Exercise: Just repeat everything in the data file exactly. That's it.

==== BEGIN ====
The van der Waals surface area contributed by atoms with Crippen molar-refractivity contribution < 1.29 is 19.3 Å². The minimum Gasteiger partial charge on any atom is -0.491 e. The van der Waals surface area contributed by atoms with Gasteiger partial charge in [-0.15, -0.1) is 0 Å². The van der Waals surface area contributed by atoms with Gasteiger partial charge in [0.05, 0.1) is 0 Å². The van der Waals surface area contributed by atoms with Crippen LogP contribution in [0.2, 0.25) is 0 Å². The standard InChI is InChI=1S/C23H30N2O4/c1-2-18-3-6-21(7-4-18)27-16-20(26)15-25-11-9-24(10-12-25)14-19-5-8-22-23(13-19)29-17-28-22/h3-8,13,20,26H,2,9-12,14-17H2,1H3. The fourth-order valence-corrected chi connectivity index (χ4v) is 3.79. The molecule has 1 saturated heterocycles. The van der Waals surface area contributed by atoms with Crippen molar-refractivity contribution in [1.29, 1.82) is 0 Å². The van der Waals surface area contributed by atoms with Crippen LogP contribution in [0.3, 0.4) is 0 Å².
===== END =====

The van der Waals surface area contributed by atoms with Crippen molar-refractivity contribution < 1.29 is 19.3 Å². The minimum Gasteiger partial charge on any atom is -0.491 e. The van der Waals surface area contributed by atoms with Gasteiger partial charge in [-0.15, -0.1) is 0 Å². The van der Waals surface area contributed by atoms with Gasteiger partial charge in [0.05, 0.1) is 0 Å². The van der Waals surface area contributed by atoms with Crippen LogP contribution in [0.2, 0.25) is 0 Å². The standard InChI is InChI=1S/C23H30N2O4/c1-2-18-3-6-21(7-4-18)27-16-20(26)15-25-11-9-24(10-12-25)14-19-5-8-22-23(13-19)29-17-28-22/h3-8,13,20,26H,2,9-12,14-17H2,1H3. The fourth-order valence-corrected chi connectivity index (χ4v) is 3.79. The molecule has 1 saturated heterocycles. The van der Waals surface area contributed by atoms with Crippen molar-refractivity contribution in [1.29, 1.82) is 0 Å². The van der Waals surface area contributed by atoms with Crippen LogP contribution in [0.3, 0.4) is 0 Å².